“Mind if I open the shutters?” A faint sweaty waft as he edged past Louise: hard times for estate agents everywhere, especially here at the back of beyond. She suspected that he really needed this sale.
“Yes. Let there be light!” The words fell out of her mouth before she could stop them.
“What? What was that?” Louise met his bewildered gaze and gestured with her hand; a “silly me” flapping that seemed to satisfy him. The biblical stuff had got to stop; she’d left it behind, with all the rest.
He tugged at the latch and the light surged in through the wide windows, stencilling bright panels on the long cream wall. Behold, there was light. Outside yesterday’s greyness had bled into a watercolour, wet on wet; pale and luminous.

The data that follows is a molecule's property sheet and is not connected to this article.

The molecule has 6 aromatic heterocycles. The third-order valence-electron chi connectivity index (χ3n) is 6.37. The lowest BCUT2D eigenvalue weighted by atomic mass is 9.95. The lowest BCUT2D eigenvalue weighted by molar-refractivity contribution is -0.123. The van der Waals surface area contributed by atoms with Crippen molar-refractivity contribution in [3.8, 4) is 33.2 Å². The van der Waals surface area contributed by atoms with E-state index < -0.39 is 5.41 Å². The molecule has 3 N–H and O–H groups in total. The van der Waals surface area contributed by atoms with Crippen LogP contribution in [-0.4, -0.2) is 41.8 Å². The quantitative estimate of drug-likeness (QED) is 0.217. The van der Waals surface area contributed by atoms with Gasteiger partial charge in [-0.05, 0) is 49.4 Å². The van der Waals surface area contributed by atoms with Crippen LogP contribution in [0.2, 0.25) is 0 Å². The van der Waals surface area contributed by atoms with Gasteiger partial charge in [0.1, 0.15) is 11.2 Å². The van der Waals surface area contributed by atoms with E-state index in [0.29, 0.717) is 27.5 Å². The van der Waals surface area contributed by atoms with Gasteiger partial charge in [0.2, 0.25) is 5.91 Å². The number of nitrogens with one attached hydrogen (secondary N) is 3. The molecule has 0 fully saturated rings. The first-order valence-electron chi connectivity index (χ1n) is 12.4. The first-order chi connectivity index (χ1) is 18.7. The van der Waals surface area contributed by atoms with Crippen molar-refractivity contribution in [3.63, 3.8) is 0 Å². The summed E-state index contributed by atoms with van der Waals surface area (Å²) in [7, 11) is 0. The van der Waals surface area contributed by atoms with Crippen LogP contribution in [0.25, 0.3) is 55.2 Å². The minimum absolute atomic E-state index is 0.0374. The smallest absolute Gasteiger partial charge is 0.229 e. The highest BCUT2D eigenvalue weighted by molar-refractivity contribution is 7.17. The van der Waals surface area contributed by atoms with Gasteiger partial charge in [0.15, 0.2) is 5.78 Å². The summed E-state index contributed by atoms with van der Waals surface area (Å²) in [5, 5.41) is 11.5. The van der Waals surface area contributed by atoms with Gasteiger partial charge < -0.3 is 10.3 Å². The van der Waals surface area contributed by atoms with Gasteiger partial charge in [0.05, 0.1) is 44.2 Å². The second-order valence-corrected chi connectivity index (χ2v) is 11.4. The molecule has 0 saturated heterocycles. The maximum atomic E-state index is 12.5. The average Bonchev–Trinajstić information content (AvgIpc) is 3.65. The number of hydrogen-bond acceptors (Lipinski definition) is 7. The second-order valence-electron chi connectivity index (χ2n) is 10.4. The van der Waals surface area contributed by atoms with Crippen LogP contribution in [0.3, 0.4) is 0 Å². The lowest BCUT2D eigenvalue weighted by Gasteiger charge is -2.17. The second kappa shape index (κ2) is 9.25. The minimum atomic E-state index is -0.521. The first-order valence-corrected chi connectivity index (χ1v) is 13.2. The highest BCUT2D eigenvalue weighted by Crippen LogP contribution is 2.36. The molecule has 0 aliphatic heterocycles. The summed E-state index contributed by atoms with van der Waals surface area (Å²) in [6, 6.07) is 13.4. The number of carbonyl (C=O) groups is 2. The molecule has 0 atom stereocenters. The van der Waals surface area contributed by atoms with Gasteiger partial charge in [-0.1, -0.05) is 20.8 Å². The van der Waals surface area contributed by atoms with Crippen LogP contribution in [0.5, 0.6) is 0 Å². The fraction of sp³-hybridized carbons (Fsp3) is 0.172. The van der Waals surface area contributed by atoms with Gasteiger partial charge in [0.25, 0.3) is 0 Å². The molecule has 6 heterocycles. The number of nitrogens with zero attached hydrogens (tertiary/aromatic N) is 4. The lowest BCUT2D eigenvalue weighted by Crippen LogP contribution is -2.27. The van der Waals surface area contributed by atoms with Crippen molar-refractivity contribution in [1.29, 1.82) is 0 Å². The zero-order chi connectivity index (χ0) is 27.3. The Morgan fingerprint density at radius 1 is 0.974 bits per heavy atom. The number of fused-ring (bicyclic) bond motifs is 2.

“It’s beautiful,” she whispered, smiling.
“It’s very light,” he said, smiling back. “This is a unique development, not many old warehouses left untouched. Most of them were pulled down so this is special.”
She looked away from him and down the long sunlit room and wanted to weep at the sense of homecoming. This place was her place, the light was her light. From the window she could see the café’s scarlet sunblind: a brilliant spot of brightness amid the grey stone buildings.
“This was the show flat, you know.” She could hear his worry that the deal might slip away. “Hence the furniture.” An uneasy laugh, followed by: “Of course, you could always rent this place while you make up your mind? Get to know Greyling Bay? In your own time?”
Two hours later she was in. A month’s deposit paid, bags moved in, car in the designated slot. As she turned the key in the door she hesitated; what if the shadows were back?
But no, the long room was flooded with light and she felt a tremulous happiness. Let Andrew look for her; let him find her, even. There was nothing he could do now. She leaned out of the window and snuffed the salt on the air and the words were banner-high in her head again before she could help herself.
I will lift up mine eyes unto the hills.